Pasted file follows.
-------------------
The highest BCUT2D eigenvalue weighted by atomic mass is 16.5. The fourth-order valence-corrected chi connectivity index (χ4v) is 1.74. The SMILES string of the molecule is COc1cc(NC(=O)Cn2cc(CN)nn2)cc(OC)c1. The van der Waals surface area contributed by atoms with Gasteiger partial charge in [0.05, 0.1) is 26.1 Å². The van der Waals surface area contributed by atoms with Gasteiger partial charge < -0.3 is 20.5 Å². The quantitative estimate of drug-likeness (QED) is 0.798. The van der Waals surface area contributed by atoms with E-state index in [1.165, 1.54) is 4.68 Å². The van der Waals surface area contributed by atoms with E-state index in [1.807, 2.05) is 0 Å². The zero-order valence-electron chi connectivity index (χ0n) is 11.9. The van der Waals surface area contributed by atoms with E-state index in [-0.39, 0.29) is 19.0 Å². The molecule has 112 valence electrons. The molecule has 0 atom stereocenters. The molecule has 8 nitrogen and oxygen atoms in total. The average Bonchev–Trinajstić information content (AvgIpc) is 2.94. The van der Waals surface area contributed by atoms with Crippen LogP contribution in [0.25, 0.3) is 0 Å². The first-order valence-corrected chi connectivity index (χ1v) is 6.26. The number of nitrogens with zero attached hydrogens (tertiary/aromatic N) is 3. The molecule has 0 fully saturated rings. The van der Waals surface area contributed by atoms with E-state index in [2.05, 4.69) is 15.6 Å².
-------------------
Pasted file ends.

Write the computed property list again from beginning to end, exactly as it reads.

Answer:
The highest BCUT2D eigenvalue weighted by atomic mass is 16.5. The fourth-order valence-corrected chi connectivity index (χ4v) is 1.74. The SMILES string of the molecule is COc1cc(NC(=O)Cn2cc(CN)nn2)cc(OC)c1. The van der Waals surface area contributed by atoms with Gasteiger partial charge in [0.05, 0.1) is 26.1 Å². The van der Waals surface area contributed by atoms with Gasteiger partial charge < -0.3 is 20.5 Å². The quantitative estimate of drug-likeness (QED) is 0.798. The van der Waals surface area contributed by atoms with E-state index in [1.165, 1.54) is 4.68 Å². The van der Waals surface area contributed by atoms with E-state index in [1.807, 2.05) is 0 Å². The zero-order valence-electron chi connectivity index (χ0n) is 11.9. The van der Waals surface area contributed by atoms with E-state index in [-0.39, 0.29) is 19.0 Å². The molecule has 112 valence electrons. The molecule has 0 atom stereocenters. The molecule has 8 nitrogen and oxygen atoms in total. The average Bonchev–Trinajstić information content (AvgIpc) is 2.94. The van der Waals surface area contributed by atoms with Crippen LogP contribution in [0.25, 0.3) is 0 Å². The first-order valence-corrected chi connectivity index (χ1v) is 6.26. The number of nitrogens with zero attached hydrogens (tertiary/aromatic N) is 3. The molecule has 0 fully saturated rings. The van der Waals surface area contributed by atoms with E-state index in [2.05, 4.69) is 15.6 Å².